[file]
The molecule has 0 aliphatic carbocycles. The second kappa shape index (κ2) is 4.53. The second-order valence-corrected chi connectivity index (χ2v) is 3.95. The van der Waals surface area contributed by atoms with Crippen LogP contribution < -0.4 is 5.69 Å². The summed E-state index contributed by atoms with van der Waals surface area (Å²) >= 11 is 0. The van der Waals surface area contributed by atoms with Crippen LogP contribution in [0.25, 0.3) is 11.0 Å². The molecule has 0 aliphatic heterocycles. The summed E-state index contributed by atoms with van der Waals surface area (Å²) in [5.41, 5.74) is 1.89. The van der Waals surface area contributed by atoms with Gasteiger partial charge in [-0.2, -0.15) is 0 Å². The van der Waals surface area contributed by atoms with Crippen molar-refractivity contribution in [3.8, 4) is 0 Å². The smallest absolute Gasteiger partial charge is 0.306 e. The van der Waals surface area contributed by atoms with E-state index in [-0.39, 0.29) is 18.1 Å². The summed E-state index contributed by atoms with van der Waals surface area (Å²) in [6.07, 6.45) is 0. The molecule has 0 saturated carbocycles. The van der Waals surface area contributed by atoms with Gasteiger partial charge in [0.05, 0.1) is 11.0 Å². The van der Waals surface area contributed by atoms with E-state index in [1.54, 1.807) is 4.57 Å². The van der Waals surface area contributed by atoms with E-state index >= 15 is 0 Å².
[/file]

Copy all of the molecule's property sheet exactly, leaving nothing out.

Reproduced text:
The molecule has 0 aliphatic carbocycles. The second kappa shape index (κ2) is 4.53. The second-order valence-corrected chi connectivity index (χ2v) is 3.95. The van der Waals surface area contributed by atoms with Crippen LogP contribution < -0.4 is 5.69 Å². The summed E-state index contributed by atoms with van der Waals surface area (Å²) >= 11 is 0. The van der Waals surface area contributed by atoms with Crippen LogP contribution in [0.25, 0.3) is 11.0 Å². The molecule has 0 aliphatic heterocycles. The summed E-state index contributed by atoms with van der Waals surface area (Å²) in [5.41, 5.74) is 1.89. The van der Waals surface area contributed by atoms with Gasteiger partial charge in [-0.2, -0.15) is 0 Å². The van der Waals surface area contributed by atoms with Crippen molar-refractivity contribution in [3.8, 4) is 0 Å². The smallest absolute Gasteiger partial charge is 0.306 e. The van der Waals surface area contributed by atoms with E-state index in [-0.39, 0.29) is 18.1 Å². The summed E-state index contributed by atoms with van der Waals surface area (Å²) in [6.07, 6.45) is 0. The molecule has 0 saturated carbocycles. The van der Waals surface area contributed by atoms with Gasteiger partial charge in [0.05, 0.1) is 11.0 Å². The van der Waals surface area contributed by atoms with E-state index in [1.54, 1.807) is 4.57 Å². The van der Waals surface area contributed by atoms with E-state index >= 15 is 0 Å².